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I am running a wordpress website and suddenly cpu usage spiked to 100%. When I tried to dig in, I found a binary in php/tmp folder which was running with configuration file-

{
    "algo": "cryptonight",
    "av": 0,
    "background": true,
    "donate-level": 1,
    "log-file": "/dev/null",
    "threads": "1",
    "pools": [
        {
            "url": "xmr.crypto-pool.fr:80/xmr",
            "user": "xyz",
        },
    ],
}

It seems to me that the server is involved in mining monero coin. As the location of folder is in tmp directory, I guess that the files were shipped there exploiting some insecure file upload kind of vulnerability, but I can't understand how the attacker made the system to execute the binary. As I can see the process in htop, I don't think attacker gained root access to system at any point of time, or he could have installed some root kit to hide the process at all.
The process is being run under daemon user and and PPid 1 and restarts itself after sometime if I try to kill it. I can't see any init file related to this binary.

I want to figure out exactly how the attacker managed to start it as daemon and how is it being controlled but I am stuck here. Any tips for further analysis will be very helpful.

EDIT: Php version is - 7.0.6 My wordpress is running using bitnami certified aws image. Php master process is running as root and children are running as daemon. As I checked php.ini file, there is nothing under disable_function configuration. This I guess is a bad practice as someone can exploit functions like exec,passthru,shell_exec,system,proc_open,popen,curl_exec,curl_multi_exec,parse_ini_file,show_source.
I am not sure about editing the configuration as I have never worked with wordpress or php and I am not sure if this will break the wordpress itself.
Even if I migrate my wordpress to a new instance, how can I make sure that it will not happen again ?

  • Did you disable exec() in your PHP? If not, he could do it using standard PHP shell. – Peter Harmann Apr 30 '18 at 14:09
  • What kind of server? Could you connect as root in a shell console? – F. Hauri Apr 30 '18 at 14:45
  • Please add your PHP version and if possible the php.ini or the result of phpinfo() (of course without sensitive parts you want to hide like domain and user name etc.). Wild guessing atm but this incident can be the result of insecure configuration (disable_functions, allow_url_fopen, file_uploads and open_basedir may matter i.e.). – Fabian Apr 30 '18 at 15:47
  • @PeterHarmann Can't you just use eval() even if exec() is disabled? – forest May 2 '18 at 9:44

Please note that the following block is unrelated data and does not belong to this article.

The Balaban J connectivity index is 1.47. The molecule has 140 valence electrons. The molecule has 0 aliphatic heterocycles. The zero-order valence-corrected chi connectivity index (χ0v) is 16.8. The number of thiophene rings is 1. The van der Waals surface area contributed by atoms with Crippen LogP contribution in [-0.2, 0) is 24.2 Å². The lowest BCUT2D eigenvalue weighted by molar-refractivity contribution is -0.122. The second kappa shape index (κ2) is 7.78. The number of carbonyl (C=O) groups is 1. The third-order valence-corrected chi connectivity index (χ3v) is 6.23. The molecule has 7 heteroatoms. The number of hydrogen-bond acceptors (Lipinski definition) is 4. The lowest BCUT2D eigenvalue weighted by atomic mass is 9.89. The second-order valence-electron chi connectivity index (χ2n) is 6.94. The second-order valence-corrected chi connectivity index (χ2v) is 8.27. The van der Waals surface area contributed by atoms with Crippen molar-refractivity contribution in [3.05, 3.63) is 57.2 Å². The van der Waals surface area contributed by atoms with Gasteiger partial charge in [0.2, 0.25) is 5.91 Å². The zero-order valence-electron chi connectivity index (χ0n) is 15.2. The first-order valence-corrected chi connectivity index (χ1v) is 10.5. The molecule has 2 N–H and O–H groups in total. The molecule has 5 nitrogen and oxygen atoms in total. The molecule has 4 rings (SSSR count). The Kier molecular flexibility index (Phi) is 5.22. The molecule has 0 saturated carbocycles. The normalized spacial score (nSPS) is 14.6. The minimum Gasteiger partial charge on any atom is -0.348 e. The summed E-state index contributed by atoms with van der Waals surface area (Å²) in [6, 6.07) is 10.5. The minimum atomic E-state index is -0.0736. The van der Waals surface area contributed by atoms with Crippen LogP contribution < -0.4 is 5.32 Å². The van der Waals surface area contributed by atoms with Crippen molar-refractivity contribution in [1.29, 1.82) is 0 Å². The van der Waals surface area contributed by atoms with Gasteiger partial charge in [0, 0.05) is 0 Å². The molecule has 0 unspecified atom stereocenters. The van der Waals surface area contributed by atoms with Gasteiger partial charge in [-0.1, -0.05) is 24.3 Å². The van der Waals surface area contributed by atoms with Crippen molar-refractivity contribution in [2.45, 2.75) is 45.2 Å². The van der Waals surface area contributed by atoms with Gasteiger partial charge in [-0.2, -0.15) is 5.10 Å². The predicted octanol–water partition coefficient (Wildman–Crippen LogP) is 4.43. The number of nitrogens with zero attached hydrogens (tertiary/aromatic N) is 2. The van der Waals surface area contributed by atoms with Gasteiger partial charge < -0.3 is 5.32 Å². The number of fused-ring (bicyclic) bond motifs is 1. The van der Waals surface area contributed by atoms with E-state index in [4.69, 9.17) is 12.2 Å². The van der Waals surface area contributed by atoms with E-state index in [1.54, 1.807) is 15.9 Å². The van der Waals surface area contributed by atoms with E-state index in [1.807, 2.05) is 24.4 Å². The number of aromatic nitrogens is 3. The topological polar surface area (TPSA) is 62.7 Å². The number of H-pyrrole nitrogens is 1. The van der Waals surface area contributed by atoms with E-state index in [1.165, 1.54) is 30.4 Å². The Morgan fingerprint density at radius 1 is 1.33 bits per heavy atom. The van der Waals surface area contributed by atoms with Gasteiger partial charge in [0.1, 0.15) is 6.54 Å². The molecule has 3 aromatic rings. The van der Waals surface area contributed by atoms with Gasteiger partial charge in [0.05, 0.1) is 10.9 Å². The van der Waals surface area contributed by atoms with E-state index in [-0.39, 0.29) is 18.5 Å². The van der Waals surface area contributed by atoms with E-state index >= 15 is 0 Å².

• 4
    Sorry to hear that your server was compromised. Unfortunately, I dont think we will be able to figure this out. You need someone with access to a full image of the server that can do a forensic analysis. Also, you might want to have a look at this. – Anders May 2 '18 at 9:59
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This is really just a partial answer, so hopefully someone will come by with more details, but I wanted to give you something to get started.

https://www.wordfence.com/blog/2016/03/attackers-gain-access-wordpress-sites/

Wordpress hacks are a pain. We typically avoided wordpress altogether, but if we had a client that really wanted to run a wordpress site, we would put them on their own server for just this reason. How did they get in? That can be very hard to determine. Log files and lots of digging will be your friend. The core wordpress software itself is usually fairly secure these days, so long as your wordpress installation is up-to-date. However, you should audit your third-party modules with an extremely fine-toothed comb. When some of our wordpress-hosted sites were compromised in the past, it was almost always because of security weaknesses in third party modules that someone installed. Check for any security warnings related to any third party modules you have installed, especially the more popular ones.

It sounds like you caught it right after it happened. That is good because it will mean that you have far less logs to look through. Dig through them in detail until you find anything suspicious. It's hard to be much more specific then that. Once you figure out how they got in, Nuke it from orbit!, restore from a known-good configuration, and patch the issue that let them in in the first place.

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